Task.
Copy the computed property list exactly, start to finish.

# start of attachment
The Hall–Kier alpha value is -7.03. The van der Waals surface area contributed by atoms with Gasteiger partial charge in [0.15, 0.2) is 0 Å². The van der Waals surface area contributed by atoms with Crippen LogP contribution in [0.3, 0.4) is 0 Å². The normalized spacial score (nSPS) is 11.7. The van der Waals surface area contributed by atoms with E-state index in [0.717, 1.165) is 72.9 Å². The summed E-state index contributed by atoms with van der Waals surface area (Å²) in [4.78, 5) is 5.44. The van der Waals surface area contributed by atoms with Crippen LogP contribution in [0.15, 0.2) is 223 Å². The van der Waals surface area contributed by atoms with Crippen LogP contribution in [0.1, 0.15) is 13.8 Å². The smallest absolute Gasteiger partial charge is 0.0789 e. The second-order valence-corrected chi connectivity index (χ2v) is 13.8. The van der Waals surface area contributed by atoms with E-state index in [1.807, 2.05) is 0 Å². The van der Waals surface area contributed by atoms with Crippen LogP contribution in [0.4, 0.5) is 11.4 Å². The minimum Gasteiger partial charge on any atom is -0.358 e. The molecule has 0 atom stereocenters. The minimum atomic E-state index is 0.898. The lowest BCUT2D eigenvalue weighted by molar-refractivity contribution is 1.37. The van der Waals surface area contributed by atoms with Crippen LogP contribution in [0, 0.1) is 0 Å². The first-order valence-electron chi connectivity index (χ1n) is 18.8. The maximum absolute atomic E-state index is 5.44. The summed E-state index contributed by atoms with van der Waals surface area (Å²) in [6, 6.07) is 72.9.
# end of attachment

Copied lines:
The Hall–Kier alpha value is -7.03. The van der Waals surface area contributed by atoms with Gasteiger partial charge in [0.15, 0.2) is 0 Å². The van der Waals surface area contributed by atoms with Crippen LogP contribution in [0.3, 0.4) is 0 Å². The normalized spacial score (nSPS) is 11.7. The van der Waals surface area contributed by atoms with E-state index in [0.717, 1.165) is 72.9 Å². The summed E-state index contributed by atoms with van der Waals surface area (Å²) in [4.78, 5) is 5.44. The van der Waals surface area contributed by atoms with Crippen LogP contribution in [0.15, 0.2) is 223 Å². The van der Waals surface area contributed by atoms with Crippen LogP contribution in [0.1, 0.15) is 13.8 Å². The smallest absolute Gasteiger partial charge is 0.0789 e. The second-order valence-corrected chi connectivity index (χ2v) is 13.8. The van der Waals surface area contributed by atoms with E-state index in [1.807, 2.05) is 0 Å². The van der Waals surface area contributed by atoms with Crippen LogP contribution in [0.4, 0.5) is 11.4 Å². The minimum Gasteiger partial charge on any atom is -0.358 e. The molecule has 0 atom stereocenters. The minimum atomic E-state index is 0.898. The lowest BCUT2D eigenvalue weighted by molar-refractivity contribution is 1.37. The van der Waals surface area contributed by atoms with Crippen LogP contribution in [0, 0.1) is 0 Å². The first-order valence-electron chi connectivity index (χ1n) is 18.8. The maximum absolute atomic E-state index is 5.44. The summed E-state index contributed by atoms with van der Waals surface area (Å²) in [6, 6.07) is 72.9.